The USDA Is Getting Stricter With The Definition Of 'Organic'

Ever since the term "organic" entered the food scene, there's seemingly been a struggle to prove the accuracy of that word as a bona fide, government-mandated label. As the New Yorker points out, when a consumer is choosing to buy an organic product, they're also buying into the promise that it was grown without the use of certain herbicides, pesticides, and fertilizers. Therein lies the problem: If this hasn't been monitored during the growing and harvesting process, or corroborated by an objective third party, then consumers might as well just be buying conventional produce.

Now, according to a recent report by Food Business News, it looks like the U.S. Department of Agriculture (USDA) is taking new measures to safeguard the quality of agricultural products labeled as "organic" imported into the country. Specifically, the USDA will do this with help from the USDA's National Organic Program (NOP), which creates rules and oversees regulations that safeguard the accuracy of products labeled as organic. First launched in 1990 under the Organic Foods Production Act and officially founded in 2000, the NOP's latest rules set to be issued are designed to further secure the organic food supply chain responsible for bringing these products into the U.S. So what will these mandates look like?

New rules will mostly apply to imported products

According to Food Business News, one of the largest changes resulting from the NOP's expanded ruleset — named the Strengthening Organic Enforcement rule — is that all organic products entering the U.S. will need NOP import certificates. These certificates will improve the NOP's ability to oversee and inspect the quality of products that claim to be organic. They will also require that organic produce be shipped in containers that are labeled as such, along with traceable documentation to improve auditing capabilities.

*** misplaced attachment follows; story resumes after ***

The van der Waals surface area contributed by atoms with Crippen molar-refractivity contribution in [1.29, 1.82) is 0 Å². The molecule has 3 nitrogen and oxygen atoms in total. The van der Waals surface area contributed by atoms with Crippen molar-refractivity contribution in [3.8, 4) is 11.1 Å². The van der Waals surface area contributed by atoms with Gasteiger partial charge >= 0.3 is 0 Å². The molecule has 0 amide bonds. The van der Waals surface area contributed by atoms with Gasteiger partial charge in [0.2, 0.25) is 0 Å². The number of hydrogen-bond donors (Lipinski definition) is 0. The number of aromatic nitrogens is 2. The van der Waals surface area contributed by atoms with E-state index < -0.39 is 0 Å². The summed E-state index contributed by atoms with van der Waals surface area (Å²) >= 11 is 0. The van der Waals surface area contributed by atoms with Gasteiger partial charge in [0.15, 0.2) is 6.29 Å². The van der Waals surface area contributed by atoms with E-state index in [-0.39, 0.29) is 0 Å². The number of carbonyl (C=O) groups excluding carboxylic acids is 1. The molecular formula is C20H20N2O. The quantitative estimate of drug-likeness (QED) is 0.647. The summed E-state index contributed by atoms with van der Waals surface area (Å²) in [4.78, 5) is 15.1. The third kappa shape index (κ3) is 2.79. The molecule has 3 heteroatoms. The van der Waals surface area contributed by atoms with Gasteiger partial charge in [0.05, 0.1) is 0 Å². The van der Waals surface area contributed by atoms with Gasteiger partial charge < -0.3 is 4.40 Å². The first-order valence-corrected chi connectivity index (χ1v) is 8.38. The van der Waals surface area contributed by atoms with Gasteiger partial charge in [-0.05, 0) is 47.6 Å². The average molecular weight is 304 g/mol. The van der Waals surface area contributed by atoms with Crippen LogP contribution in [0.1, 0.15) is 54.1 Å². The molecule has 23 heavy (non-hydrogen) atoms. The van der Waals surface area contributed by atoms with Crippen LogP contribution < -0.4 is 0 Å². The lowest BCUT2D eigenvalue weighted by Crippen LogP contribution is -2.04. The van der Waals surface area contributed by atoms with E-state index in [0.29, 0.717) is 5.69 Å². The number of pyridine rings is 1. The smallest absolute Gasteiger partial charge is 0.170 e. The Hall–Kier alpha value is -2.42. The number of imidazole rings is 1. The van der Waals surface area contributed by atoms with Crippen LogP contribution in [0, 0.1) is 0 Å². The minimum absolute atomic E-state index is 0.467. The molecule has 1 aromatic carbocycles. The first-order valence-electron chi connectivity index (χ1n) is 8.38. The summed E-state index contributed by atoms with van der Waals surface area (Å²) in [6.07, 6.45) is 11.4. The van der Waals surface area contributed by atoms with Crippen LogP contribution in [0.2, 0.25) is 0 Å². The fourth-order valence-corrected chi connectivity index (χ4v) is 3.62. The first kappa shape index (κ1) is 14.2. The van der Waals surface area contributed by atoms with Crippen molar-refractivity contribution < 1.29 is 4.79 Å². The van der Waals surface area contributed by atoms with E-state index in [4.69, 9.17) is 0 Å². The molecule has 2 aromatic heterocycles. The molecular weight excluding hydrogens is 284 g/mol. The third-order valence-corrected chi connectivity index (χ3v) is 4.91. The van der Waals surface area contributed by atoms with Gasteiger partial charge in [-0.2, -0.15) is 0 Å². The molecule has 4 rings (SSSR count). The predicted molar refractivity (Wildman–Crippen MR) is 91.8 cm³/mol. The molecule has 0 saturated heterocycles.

In a statement to Food Business News, Jenny Lester Moffit, the USDA's undersecretary for marketing and regulatory programs, emphasized the sweeping importance of these mandates. "The Strengthening Organic Enforcement rule is the biggest update to the organic regulations since the original act in 1990," noted Moffit, adding it provides "a significant increase in oversight and enforcement authority to reinforce the trust of consumers, farmers, and those transitioning to organic production."

As Food Navigator explains, the organic industry is a highly profitable and growing sector of retail foods. It's projected to make up $220 billion in sales by the year 2024, which makes the proposition of fraudulent activities highly profitable. Whether these new regulations will decrease those activities remains to be seen, as all affected businesses will have until March 19, 2024, to comply with these new regulations, per Food Business News.